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PowerShell TCP Port scanner in one line

If you ever need a TCP port scanner that takes years to run, and you want to do it all in one line, PowerShell has you covered.  1..254 | % {if(Test-Connection 192.168.10.$_ -count 1 -quiet){foreach($x in 1..65535){if(Test-NetConnection -Port $x -ComputerName 192.168.10.$_ -InformationLevel Quiet){Write-Host "Found 192.168.10.$_`:$x"}}}} This one-liner pings every address in the specified network and if it receives a response, it then does a TCP port scan on the address. Keep in mind, it scans the address for all 65,535 ports. The addressing scheme and port ranges can change though, and if you only need to scan a network for all servers with port 80 open, it will be considerably faster. I still recommend using Nmap though. 
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Remote VPS file share server

 Recently, I've *allegedly* received some documents on torrent clients on my network. Of course, I wholeheartedly respect copyright laws and do my utmost to ensure that files on my systems are 100% legal. Regardless, I thought creating an offsite file download/share server might be an exciting project.  I already had a VPS I was renting from a VPS provider, so I spun up another one with them. Relatively low specs, 4 CPUs, 4GB RAM, but it has unlimited network usage which is good for my purposes. I went with the most recent version of Ubuntu, but any OS would work with this.  To start off, I had an idea for a setup that used a management IP that I could access to download files and communicate with the torrent client, and a download IP that ran a VPN at all times and was only used for downloading files. Luckily enough, my VPS provider had options for adding extra IPv4 addresses to the server, so I bought an extra address and got that working. OpenVPN also has an option to bind to a

Vynae - process exploration in PowerShell

Vynae can be found on my GitHub . Vynae is a fleshed-out version of the original project, PidHunter. PidHunter was written for use in the Collegiate Cyber Defense Competition for tracing process IDs and gathering simple information about processes running in Windows Server environments. It started as a lightweight script that could be deployed on multiple servers and return consistent results. Mainly, it was used to detect Crowd Strike beacons after we discovered one of our servers had a beacon running on it. I wanted a way to pull up process and network information on the fly without needing to run multiple commands or tools. As such, it was hyper-specific to the situation I was in. While I originally tried to expand PidHunter to be useful in normal operations, it never really took off and was abandoned. Cue summer semester 2022 where I found I had a good amount of extra time before classes started in earnest. I needed to take a break from some other projects, and as I'm takin

Automated firewall manager for multiple windows devices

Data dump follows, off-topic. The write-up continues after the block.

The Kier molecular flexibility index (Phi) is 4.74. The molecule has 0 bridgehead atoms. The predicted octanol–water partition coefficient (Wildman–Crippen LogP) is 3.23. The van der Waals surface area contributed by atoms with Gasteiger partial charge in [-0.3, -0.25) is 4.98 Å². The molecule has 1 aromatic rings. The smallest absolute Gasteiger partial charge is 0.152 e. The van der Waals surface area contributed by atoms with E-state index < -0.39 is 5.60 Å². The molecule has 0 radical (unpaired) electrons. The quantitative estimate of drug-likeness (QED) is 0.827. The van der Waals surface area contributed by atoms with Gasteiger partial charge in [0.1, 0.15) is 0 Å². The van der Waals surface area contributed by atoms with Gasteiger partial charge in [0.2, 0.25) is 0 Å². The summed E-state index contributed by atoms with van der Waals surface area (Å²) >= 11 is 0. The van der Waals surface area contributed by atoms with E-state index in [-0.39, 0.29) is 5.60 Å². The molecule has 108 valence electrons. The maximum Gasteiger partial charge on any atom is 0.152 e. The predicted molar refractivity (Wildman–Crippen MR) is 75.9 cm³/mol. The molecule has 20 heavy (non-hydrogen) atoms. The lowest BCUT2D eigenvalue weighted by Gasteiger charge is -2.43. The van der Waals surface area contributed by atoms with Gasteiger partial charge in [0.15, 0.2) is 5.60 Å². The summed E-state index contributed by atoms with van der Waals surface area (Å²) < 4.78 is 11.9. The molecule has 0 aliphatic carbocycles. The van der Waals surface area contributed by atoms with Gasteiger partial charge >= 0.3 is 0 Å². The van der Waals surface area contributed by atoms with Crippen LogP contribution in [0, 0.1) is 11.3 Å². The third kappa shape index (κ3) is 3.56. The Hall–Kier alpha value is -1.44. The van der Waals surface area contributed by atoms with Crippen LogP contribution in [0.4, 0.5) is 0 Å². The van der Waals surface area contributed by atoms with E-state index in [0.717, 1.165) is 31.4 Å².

Code can be found here . For the upcoming CCDC regionals, I'll need to manage multiple different windows machines and servers. In the state competition, I had made a simple script that created some basic firewall rules mostly targetting Active Directory services. I then applied these to both the Windows server 2012 DC and the Windows server 2016 Hyper-V/Docker machine. The rules worked fine for both, especially considering that I decided to 'reduce my threat surface' by removing the net adapters from the Docker box. However, for regionals, I'll be managing multiple Active Directories, Exchange servers, and Docker at the very least.  Having a rigid script that applies the same firewall rules to every box won't work as well as it did in state, and creating a new script for each machine is too time-consuming. So I decided to create something that could detect what services and roles were installed on a given machine and then install the necessary firewall rules based o

Using Zerologon to exploit and dump credentials from a Windows 2012 AD server

EDIT: Related video made for a class The CCDC qualifiers are over now, and my team got 1st! That being said, towards the end of the day, we noticed a lot of suspicious traffic coming to the AD box. While I couldn't figure it out during the competition, it turns out that the red team had been using the zerologon exploit . After we got back, I wanted to learn the ins and outs of this exploit in order to prevent myself from getting hit with it again at the next competition. Turns out, it's relatively easy to set up and execute using Impacket and Risksense' zerologon script.   For the testing environment, I have a Windows lab consisting of a 2012 AD, 2019 Email server, 2016 Docker/Hyper-V box, and Windows 10 and 7 machines. This setup is for CCDC prep and is designed to mirror the environments and machines used in the competition. I also have a kali box running on the same network as the Windows machines. This is what staged the attacks on the 2012 AD server.   To begin with,